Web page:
To calculate the volume of a rectangular prism, you can multiply the dimensions (width, depth, and height) together in any order. For example, a prism that is 2cm wide, 3cm deep, and 4cm tall has a volume of 24 cubic centimeters. Created by Sal Khan.
Want to join the conversation?
- Can't height also be called depth?(55 votes)
- why did he put the same answer even though he got the answer with (2*4)*3 and (4*3)*2(0 votes)
- It is because of the associative property of multiplication. It states that the place of the parentheses doesn't matter and will equal the same answer.(39 votes)
- Can height be depth.. orrr?(7 votes)
- Guys who is Sal? And if you know who she/he/it/they is pls upvote BTW you guys don't have to upvote(9 votes)
- how do you measure oval(11 votes)
- How can you find the volume of a Decagon(5 votes)
- Timmy the turtle
Once upon a time, deep under the great sea in a place called Pearl there lived a turtle named Timmy. Timmy was a 7-year-old kid who lived with his mother and father. Timmy was an only child and didn't have any friends so he was lonely most of the time. Before the first day of school, Timmy's mother took him to the park to play. At the park, he was swinging as a person sat next to him. "Hey, I'm Tilly!" She said. "Hi, I'm Timmy," Timmy replied as he put his feet on the ground to stop him from swinging. "Wanna be friends?" Tilly asked. Timmy's eyes widened up and smiled, this was the first time someone asked him that.(6 votes)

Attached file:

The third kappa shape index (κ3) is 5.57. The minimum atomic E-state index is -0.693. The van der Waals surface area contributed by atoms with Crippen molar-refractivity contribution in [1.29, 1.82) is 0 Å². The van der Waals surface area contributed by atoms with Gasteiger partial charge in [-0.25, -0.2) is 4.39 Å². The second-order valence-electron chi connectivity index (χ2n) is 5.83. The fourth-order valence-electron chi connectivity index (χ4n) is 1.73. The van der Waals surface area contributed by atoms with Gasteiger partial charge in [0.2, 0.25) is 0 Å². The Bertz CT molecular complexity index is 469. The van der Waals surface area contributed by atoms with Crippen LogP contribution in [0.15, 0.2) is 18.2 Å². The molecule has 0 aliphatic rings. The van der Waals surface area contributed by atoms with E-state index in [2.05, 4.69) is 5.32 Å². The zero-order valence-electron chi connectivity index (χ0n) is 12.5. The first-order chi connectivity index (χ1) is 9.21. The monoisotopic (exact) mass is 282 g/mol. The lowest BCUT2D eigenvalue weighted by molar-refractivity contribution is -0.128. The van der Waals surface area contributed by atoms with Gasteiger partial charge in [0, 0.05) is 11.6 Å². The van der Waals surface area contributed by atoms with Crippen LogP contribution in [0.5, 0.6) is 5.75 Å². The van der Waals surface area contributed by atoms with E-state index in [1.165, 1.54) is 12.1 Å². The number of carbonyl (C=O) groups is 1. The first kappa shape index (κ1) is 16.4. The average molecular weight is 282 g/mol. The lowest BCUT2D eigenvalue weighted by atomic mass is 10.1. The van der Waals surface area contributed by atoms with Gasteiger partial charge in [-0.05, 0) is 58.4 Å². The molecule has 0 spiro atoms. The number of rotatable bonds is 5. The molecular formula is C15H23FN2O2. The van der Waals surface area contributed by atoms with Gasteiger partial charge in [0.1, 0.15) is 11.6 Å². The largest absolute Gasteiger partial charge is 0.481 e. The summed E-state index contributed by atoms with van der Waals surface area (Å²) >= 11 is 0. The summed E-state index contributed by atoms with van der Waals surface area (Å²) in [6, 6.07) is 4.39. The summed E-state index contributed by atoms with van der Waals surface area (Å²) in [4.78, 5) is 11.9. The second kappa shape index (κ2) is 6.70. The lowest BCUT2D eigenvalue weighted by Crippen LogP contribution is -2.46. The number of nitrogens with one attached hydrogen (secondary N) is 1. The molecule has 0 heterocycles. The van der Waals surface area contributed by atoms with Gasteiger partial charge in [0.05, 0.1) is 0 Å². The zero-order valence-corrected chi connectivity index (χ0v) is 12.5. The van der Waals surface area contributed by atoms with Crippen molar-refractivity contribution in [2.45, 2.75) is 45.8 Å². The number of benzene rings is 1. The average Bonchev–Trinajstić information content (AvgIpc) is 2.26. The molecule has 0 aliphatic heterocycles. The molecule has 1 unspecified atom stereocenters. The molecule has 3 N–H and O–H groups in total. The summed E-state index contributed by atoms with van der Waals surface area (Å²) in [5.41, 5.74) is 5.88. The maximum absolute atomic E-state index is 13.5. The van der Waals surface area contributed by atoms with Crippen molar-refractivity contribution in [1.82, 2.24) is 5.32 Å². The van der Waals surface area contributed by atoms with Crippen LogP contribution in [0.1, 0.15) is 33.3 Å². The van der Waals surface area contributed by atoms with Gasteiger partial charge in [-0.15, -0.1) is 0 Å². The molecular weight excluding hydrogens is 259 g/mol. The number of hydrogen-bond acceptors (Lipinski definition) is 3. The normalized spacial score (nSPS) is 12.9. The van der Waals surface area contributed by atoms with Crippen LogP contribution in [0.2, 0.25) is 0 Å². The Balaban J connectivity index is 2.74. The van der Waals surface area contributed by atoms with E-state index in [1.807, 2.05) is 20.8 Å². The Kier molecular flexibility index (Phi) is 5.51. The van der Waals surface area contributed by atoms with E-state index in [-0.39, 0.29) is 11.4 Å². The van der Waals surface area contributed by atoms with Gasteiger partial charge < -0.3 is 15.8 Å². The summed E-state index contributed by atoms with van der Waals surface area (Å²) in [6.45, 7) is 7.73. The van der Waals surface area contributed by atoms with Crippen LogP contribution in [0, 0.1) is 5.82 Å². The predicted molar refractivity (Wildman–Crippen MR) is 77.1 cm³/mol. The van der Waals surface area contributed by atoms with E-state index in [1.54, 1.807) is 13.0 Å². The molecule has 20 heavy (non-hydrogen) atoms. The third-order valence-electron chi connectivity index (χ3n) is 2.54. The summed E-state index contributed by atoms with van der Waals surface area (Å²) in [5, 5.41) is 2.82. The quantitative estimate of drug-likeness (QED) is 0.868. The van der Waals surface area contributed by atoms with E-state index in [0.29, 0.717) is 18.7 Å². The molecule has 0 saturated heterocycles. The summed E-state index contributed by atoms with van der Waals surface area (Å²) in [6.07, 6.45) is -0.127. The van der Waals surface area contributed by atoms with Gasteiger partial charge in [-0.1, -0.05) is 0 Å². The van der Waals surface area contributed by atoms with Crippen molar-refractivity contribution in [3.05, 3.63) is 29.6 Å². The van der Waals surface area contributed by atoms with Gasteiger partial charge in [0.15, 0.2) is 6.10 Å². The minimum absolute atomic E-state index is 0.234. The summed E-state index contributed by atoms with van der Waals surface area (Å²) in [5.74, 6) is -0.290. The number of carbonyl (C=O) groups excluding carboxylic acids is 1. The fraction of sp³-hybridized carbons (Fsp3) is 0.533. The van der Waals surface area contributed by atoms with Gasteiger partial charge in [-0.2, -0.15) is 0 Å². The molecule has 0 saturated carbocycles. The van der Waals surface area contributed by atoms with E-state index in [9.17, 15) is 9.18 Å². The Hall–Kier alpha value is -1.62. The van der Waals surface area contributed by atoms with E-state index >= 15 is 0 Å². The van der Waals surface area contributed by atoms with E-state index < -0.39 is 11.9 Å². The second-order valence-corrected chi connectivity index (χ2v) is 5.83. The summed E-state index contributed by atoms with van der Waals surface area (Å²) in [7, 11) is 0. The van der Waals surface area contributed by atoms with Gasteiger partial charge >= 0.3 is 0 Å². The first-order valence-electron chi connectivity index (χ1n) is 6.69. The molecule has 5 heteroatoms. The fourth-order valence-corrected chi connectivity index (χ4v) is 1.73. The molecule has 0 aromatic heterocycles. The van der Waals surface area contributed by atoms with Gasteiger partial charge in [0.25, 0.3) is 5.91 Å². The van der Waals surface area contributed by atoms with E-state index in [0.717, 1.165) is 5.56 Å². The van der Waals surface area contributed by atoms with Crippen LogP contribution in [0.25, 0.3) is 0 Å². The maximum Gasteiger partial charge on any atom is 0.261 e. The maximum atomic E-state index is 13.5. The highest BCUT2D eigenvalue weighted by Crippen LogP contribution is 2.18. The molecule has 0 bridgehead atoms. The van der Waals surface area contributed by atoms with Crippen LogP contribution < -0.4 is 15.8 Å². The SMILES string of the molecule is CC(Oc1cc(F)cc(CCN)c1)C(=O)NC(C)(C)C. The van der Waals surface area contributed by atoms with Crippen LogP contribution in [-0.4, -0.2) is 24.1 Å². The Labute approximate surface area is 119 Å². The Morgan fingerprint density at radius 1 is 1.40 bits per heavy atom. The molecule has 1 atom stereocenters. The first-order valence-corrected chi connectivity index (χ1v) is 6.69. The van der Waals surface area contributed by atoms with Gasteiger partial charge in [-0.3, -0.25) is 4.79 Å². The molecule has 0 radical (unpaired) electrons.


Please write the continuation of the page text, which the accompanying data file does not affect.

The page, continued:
I have this figure here. You could call it a rectangular prism. And I want to measure its volume. And I'm defining my unit cube as being a 1 centimeter by 1 centimeter by 1 centimeter cube. It has 1 centimeter width, 1 centimeter depth, 1 centimeter height. And I will call this, this is equal to 1 cubic centimeter. So I want to measure this volume in terms of cubic centimeters. We've already seen that we can do that by saying, hey, how many of these cubic centimeters can fit into this figure without them overlapping in any way? So if we had this in our hands, we could kind of try to go around it and try to count it, but it's hard to see here because there's some cubes that we can't see behind the ones that we are seeing. So I'm going to try different tactics at it. So first, let's just think about what we can observe. So we see that this one, if we measure its different dimensions, its width, it's 2 of the unit length wide. So it's 2 centimeters wide. It's 4 of our unit length-- we're defining our unit length as a centimeter-- it's 4 of our unit length high. So this dimension right over here is 4 centimeters. And it is 3 of our unit length deep. So this dimension right over here is 3 centimeters. So I want to explore if we can somehow use these numbers to figure out how many of these cubic centimeters would fit into this figure. And the first way I'm going to think about it is by looking at slices. So I'm going to take this slice right over here of our original figure. And let's think about how using these numbers, we can figure out how many unit cubes were in that slice. Well this is 2 centimeters wide and it is 4 centimeters high. And you might be saying, hey Sal, I could just count these things. I could get 8 squares here. But what if there was a ton there? It would be a lot harder. And you might realize well I could just multiply the width times the height, that would give me the area of this surface right over here. And it's only 1 deep so that also will give me the number of cubes. So let's do that. Let's find the area here. Well that's going to be 2 centimeters times 4 centimeters. That gives us the area of this. And then if we want to find out the number of cubes, well that's also going to be equivalent to the number of cubes. So we have 8 square centimeters is this area, and the number of cubes is 8. And if we want the number of cubes in the whole thing, we just have to multiply by the number of slices. And we see that we need one, two, three slices. This is 3 centimeters deep. So we're going to multiply that times 3. So we took the area of one surface. We took the area of this surface right over here. And then we multiply by the depth, that essentially gives us the number of cubes because the area of this surface gives us the number of cubes in an slice that is 1 cube deep. And then we would have to have 3 slices like that. So we would have to have this is 1 slice. We would have to have another slice, another slice and then another slice in order to construct the original figure. So 2 centimeters times 4 centimeters times 3 centimeters would give us our volume. Let's see if that works out. 2 times 4 is 8 times 3 is 24. Let me do that in that pink color. 24 centimeters cubed, or I could say cubic centimeters. So that's one way to measure the volume. Now there's multiple surfaces here. I happened to pick this surface, but I could have picked another one. I could have picked this surface right over here and done the exact same thing. So let's pick this surface and do the exact same thing. This surface is 3 centimeters by 4 centimeters. Let me do that in that blue color. Color changing is always difficult. So its area is going to be 12 square centimeters is the area of this surface. And 12 is also the number of cubes that we have in that slice. And so how many slices do we need like this in order to construct the original figure? Well we need, it's 2 centimeters deep. This is only 1 centimeter deep so we need two of them to construct the original figure. So we can essentially find the area of that first surface which was 3 times 4, and then multiply that times the width, times how many of those slices you need, so times 2. And once again, this is going to be 3 times 4 is 12 times 2 is 24. I didn't write the units this first time. But that's going to give us the count of how many cubic centimeters we have, how many unit cubes we can fit. So once again, this is 24 cubic centimeters. And you could imagine, you could do the same thing, not with this surface, not with this surface, but with the top surface. The top surface is 3 centimeters deep. And 2 centimeters wide. So you could view its area or its area is going to be 3 centimeters times 2 centimeters. So that area is-- let me do it in the same colors-- 3 centimeters times 2 centimeters which is 6 square centimeters. And that also tells you that there's going to be 6 cubes in this one cube deep slice. But how many of these slices do you need? Well you have this whole thing is 4 centimeters tall, and this thing is only 1 centimeter so you're going to need four of them. So that's 2, 3, try to draw it as neatly as I can, and 4. You're going to need 4 of these. So to figure out the whole volume, you going to have to take that and multiply that times 4 centimeters. So once again, 3 times 2 is 6 square centimeters times 4 centimeters is 24 cubic centimeters. So it doesn't matter what order you multiply these in. You could view this and take the area of one side then multiply it times the depth. Or you could take the surface area of another height and multiply it times the height or the width or the depth. And these are all the scenarios. But what it shows is that it doesn't matter what order we multiply these three dimensions in. You could take the 2 times the 4 first and then multiply it by the 3. Or you take the 3 times the 4 first and then multiply it by the 2. And or you could take the 2 times the 3 first, and then multiply by the 4. When you're multiplying, it doesn't matter what order you're doing these in. And so if you have a rectangular prism like this and you know it's three dimensions, you know it's 2 centimeters wide, 3 centimeters deep, and 4 centimeters tall, you could say, hey, the volume of this thing, the number of unit cubes, the number of cubic centimeters it can fit is going to be 2 centimeters times 4 centimeters times 3 centimeters, which we've seen three times already is 24 cubic centimeters.